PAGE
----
Creating the code structure for the hex grid was conceptually straight-forward as expected. But it also ended up being pretty time consuming when building in all the additional functionality needed for other classes to make use of, and implementing all portions of it between the engine, UI, and controls. In short it’s set up as a 2D array with methods built in to account for diagonal relations, and dealing with whether a row is inset or outset. For handling mouse input I found a nice explanation of checking a hex against a point at [PUT THE LINK HERE]. And adapted it so that if the point was outside the hex it would attempt (confirming the new coordinate was in bounds) to shift the selection in the appropriate diagonal.
The grid also had a nice variety of supporting methods based around an enum for directions (6 matching adjacency for a hex). Things like projecting from a coordinate in a direction to return the new coordinate, treating the directions as orientation for translation to vectors, and for passing 2 directions (1 as a base direction, and the other meant as a rotation) to return a relative output orientation.
This was especially handy for managing the unit movement, and attacking. Relative move options could be stored as a list of directions (treated as relative rotations) for each unit. Attack options could use directions as well, one for the direction of the projectile to fire, and a list of directions saved where the projectile would originate.
I was planning to, but didn’t have time to implement this list for the movement options as well. I had the system in place to translate the list of directions to another coordinate. This allowed the waves launched by the kaiju to appear at a distance from the unit’s origin coordinate without needing to be in a straight line (by way of the hex directions). This was also used for keeping track of a unit’s hitboxes, which amounted to managing additional links back to the unit in each other hex that it occupied.
For most units the coordinate, and linked coordinate were all that would be used for collision detection. But for the kaiju boss creature I wanted it to have specific weak spots without needing to take up so much space that I could use entire hexes as the weak spot. So the weak spot on the neck also checks for the direction of an incoming collision relative to the kaiju’s orientation. It registers the collision either way, but only damages the kaiju if angled from the rear.
The last major system was the kaiju attack patterns. Given all the work I did on fleshing out the previous systems, I made very fast progress here. I was storing these attack sequences as collections of directions to hitbox coordinates, a list of projectile attacks to initiate, orientation, and how far to move along it.
I also made a lot of progress on implementing other ship types, and most of the systems were in place for aircraft as well.
The last work described above was getting into the final day though. Running up on the deadline I had to make a lot of cuts at the last minute. I ended up only including destroyers for both navies, and using idential attack patterns. The much tougher part was figuring out how to make it a game without completing the kaiju attack sequences. But I quickly found a solution that required vastly less work, and risks. So the kaiju would only use its 1 sprite, and I would have it regularly attack in a set pattern of only waves every couple turns. Even so it felt way too static, and uninteresting for it to sit in the centre the whole time. So its recurring cycle of actions also included moving. So that the player could anticipate the move, and the attacks that followed I added a 3rd step to the cycle where the kaiju rotated to a random new direction, and paused.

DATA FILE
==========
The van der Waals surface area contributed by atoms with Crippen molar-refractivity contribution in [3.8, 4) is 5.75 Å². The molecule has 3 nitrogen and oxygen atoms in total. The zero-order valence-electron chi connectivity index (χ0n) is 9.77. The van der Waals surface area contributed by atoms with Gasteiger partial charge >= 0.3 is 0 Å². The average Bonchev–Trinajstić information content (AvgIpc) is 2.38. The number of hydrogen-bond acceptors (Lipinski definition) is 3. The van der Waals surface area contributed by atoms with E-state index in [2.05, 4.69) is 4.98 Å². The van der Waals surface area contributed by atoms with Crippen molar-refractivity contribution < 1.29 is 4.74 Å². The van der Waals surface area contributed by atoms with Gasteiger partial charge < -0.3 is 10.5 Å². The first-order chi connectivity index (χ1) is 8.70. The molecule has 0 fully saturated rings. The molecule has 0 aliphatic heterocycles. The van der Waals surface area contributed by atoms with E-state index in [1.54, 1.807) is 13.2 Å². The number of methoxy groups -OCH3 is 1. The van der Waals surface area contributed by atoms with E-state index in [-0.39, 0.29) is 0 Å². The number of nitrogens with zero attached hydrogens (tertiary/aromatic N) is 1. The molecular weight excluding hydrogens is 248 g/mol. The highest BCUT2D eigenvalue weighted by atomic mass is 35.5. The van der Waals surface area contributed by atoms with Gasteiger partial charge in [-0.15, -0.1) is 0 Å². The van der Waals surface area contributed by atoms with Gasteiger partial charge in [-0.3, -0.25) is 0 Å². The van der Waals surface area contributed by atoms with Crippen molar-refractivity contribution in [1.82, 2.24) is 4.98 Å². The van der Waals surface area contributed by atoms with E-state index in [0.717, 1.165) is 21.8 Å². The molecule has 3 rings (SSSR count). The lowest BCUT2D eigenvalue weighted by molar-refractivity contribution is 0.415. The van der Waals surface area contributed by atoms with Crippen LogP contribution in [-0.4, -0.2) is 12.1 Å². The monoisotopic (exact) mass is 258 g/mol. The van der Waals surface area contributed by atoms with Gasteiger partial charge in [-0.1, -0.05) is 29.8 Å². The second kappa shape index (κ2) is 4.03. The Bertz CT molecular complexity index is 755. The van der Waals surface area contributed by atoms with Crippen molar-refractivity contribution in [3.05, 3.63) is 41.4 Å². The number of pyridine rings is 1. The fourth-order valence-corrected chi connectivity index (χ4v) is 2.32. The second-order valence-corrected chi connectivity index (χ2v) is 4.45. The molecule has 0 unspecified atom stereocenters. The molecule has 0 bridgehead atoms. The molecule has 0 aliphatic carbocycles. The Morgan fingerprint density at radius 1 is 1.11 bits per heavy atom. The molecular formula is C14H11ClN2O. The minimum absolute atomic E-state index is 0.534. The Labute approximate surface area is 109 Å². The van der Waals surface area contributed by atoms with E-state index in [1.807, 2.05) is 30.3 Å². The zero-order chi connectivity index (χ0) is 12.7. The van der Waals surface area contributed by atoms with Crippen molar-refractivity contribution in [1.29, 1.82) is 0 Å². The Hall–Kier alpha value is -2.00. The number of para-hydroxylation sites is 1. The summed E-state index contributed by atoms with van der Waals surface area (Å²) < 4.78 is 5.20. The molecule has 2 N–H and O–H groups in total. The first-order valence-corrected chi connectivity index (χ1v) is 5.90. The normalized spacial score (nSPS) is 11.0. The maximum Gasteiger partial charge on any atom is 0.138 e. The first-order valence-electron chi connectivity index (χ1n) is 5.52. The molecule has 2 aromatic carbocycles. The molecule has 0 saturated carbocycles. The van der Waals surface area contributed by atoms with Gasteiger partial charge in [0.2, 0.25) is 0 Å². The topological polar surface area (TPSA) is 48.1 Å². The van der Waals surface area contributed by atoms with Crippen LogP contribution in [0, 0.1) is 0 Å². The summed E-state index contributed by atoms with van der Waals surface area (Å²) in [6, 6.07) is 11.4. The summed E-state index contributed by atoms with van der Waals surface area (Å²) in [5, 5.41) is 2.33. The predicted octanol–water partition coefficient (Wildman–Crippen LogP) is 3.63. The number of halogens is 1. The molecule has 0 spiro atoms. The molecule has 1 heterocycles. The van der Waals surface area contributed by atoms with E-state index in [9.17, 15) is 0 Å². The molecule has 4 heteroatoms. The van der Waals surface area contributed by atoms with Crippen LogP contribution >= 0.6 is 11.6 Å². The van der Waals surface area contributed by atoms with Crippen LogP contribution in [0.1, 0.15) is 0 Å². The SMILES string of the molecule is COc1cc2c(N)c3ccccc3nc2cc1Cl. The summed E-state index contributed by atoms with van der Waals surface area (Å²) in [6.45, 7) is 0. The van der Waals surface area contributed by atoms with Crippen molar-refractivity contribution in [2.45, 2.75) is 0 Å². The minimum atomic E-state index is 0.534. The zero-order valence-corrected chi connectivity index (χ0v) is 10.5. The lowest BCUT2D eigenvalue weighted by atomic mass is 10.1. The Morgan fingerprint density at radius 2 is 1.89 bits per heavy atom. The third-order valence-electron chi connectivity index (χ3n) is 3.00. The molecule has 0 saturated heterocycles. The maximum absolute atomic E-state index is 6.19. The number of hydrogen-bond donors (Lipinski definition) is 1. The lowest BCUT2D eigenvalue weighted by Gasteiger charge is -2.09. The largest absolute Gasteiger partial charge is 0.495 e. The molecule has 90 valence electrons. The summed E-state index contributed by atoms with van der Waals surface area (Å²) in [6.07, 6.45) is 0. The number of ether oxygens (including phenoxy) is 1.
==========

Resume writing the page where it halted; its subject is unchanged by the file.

I’m really proud to have some level of finished product given this was my first game jam, I took on an ambitious challenge, and the circumstances of how my work went. That said, it was a mess (as all game jams tend to be) worth learning from.
Consciously I already knew the importance of making things playable early, and of tempering scope. But this exercise made it clear what I still have to internalize in how those are applied in a practical setting with extremely tight deadlines. Most importantly, my final product should have been my goal from the beginning. It’s fine to have the other stuff visualized, and planned, but it was a mistake to shoot for that broader vision as a base product. Rather I should have been thinking in the context of deliverables. Similarly I should have placed a greater emphasis on prioritizing easy to complete elements with a high return on value to the player. I had an easy system already planned for how to add visual wake effects following each ship, which would have made the game a lot more visually engaging.
Setting aside what goals were set, how I approached my goal worked extremely well. Taking the time to implement systems properly, and carefully really paid off. I was much closer to my mechanical goals than I had any right to be. This was because of all the work I did to flesh out the underlying systems as I implemented them. I was much sloppier out of necessity in the final bit of crunch, but this was only possible because of what came before.
The big pivot going into the end I mentioned was a mere ~3 hours before the deadline. I should have considered it sooner, but I’m proud of what I was able to do in that short time thanks to quick thinking, effective cutting of features, and a solid foundation of code, design, and planning to pull from.